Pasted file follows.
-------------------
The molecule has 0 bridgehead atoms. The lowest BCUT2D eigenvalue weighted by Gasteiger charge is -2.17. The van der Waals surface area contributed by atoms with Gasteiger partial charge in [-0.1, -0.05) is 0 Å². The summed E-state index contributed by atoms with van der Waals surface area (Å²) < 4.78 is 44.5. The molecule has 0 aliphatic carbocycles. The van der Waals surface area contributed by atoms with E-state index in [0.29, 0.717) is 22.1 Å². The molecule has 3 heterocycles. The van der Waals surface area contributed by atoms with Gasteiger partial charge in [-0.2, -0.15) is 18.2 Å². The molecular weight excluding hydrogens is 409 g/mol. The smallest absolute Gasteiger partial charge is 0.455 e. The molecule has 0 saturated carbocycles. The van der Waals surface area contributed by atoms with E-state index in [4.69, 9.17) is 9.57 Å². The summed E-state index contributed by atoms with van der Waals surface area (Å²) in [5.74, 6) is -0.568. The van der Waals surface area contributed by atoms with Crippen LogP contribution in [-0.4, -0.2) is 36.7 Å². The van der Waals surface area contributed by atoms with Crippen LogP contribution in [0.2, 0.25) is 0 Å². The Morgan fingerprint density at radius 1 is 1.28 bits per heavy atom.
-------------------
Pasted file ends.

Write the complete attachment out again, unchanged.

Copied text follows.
The molecule has 0 bridgehead atoms. The lowest BCUT2D eigenvalue weighted by Gasteiger charge is -2.17. The van der Waals surface area contributed by atoms with Gasteiger partial charge in [-0.1, -0.05) is 0 Å². The summed E-state index contributed by atoms with van der Waals surface area (Å²) < 4.78 is 44.5. The molecule has 0 aliphatic carbocycles. The van der Waals surface area contributed by atoms with E-state index in [0.29, 0.717) is 22.1 Å². The molecule has 3 heterocycles. The van der Waals surface area contributed by atoms with Gasteiger partial charge in [-0.2, -0.15) is 18.2 Å². The molecular weight excluding hydrogens is 409 g/mol. The smallest absolute Gasteiger partial charge is 0.455 e. The molecule has 0 saturated carbocycles. The van der Waals surface area contributed by atoms with E-state index in [4.69, 9.17) is 9.57 Å². The summed E-state index contributed by atoms with van der Waals surface area (Å²) in [5.74, 6) is -0.568. The van der Waals surface area contributed by atoms with Crippen LogP contribution in [-0.4, -0.2) is 36.7 Å². The van der Waals surface area contributed by atoms with Crippen LogP contribution in [0.2, 0.25) is 0 Å². The Morgan fingerprint density at radius 1 is 1.28 bits per heavy atom.